LIBRARIANS TO OPEN Ed. Parker who is attending to the
INSTRUCTIVE COURSE financial end of the 1920
announces that a prize of $15 will be
Children's Literature To Have Com- given to the student who obtains the
highest number of subscriptions to
the 1920 Kentuckian.
"The best way to make a child love will be awarded to the next contest
good books is to set his father and ant in line. Other prizes will also be
mother to reading them and loving awarded, the exact amount of which
them when they, too, are boys and has not yet been announced by the
girls." So say the authors of a book business staff.
on children's literature. It seems to
This contest is open to all the stu
the English Department and the li- dents of the University excepting
brary staff that the second best way those who are members of the Kenis to set his father, mother, and teach- tuckian staff. Start now and win a
ers to reading them and loving them prize. See Parker, get the subscripduring their college days. To continue tion blanks he has ready and start
the quotation: "Libraians are doing to "cash in" on your frinds, thus helpwhat they can with carefully-selecteing a good cause along.
books, assistants trained in library
The contest will be formally opened
work with children, story hours, and Monday, January 19.
with school libraries.
It is of Notice!
Teachers may do more
no value to say that a boy of a cer- groups of any kind expecting to have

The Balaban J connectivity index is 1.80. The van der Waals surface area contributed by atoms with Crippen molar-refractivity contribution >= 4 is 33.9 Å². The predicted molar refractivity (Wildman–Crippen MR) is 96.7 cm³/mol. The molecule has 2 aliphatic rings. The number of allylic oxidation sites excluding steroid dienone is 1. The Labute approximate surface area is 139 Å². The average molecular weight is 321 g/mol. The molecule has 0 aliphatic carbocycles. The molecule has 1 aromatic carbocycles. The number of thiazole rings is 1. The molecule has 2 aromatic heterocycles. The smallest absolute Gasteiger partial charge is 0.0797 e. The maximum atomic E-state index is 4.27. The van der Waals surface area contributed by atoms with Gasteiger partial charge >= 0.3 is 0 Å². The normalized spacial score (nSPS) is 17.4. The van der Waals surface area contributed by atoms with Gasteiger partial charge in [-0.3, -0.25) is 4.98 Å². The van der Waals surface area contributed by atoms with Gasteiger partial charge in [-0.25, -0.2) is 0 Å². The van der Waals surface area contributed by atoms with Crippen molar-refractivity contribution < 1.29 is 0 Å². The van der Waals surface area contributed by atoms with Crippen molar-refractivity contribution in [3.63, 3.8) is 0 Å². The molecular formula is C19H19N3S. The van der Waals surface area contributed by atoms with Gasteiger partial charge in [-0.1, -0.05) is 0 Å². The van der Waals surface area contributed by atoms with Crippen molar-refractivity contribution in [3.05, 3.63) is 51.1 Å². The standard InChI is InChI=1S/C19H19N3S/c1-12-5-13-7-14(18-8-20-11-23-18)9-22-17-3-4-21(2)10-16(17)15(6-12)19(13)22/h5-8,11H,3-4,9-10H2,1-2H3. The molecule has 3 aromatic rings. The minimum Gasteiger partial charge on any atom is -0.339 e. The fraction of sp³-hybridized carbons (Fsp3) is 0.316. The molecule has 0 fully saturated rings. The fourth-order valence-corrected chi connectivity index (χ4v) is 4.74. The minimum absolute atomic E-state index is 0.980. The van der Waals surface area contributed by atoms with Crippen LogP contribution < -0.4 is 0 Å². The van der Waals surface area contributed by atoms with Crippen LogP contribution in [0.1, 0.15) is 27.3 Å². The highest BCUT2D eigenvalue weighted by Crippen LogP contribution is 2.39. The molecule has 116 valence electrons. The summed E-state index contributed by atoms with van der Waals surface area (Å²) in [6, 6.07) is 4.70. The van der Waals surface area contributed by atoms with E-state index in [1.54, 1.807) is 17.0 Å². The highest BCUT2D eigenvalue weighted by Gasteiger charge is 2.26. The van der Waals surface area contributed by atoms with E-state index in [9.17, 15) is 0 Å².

tain age Bhould read and enjoy a cer- pictures in the Kentuckian are heretain book, and the comparison must by notified to pay Ed. Parker, businot be made between one boy and ness manager, for the space required
others of his ago, but between a boy on or before February 1. Parker anas ho is and as he was at earlier nounces that no cuts for which tho
stages in his life."
space has not been paid will be sent
on Page Three)
The contests this year will bo short
and snappy, for an annual. If you
have any prints of campus activities
of any kind turn them in.
have only a fow go in with a friend
and turn them in. The winner of this
contest will be announced in the Kernel two weeks from today, and the
fraternity and sorority turning in the
best set will also be announced, so
put the name of the organization to
which you belong when you hand in
your personal sets. This does not
mean that they will be given an annual also, but will merely show which
organizations take an active interest
in campus activities. Get busy.
Rules Governing Contest.
1. The annual will be awarded to
the person or persons turning In the
best twelve (12) snapshots.
2. All prints must be in not later
than January 20th.
3. Newspaper dippings are not accepted.
4. Flashlight pictures will be considered.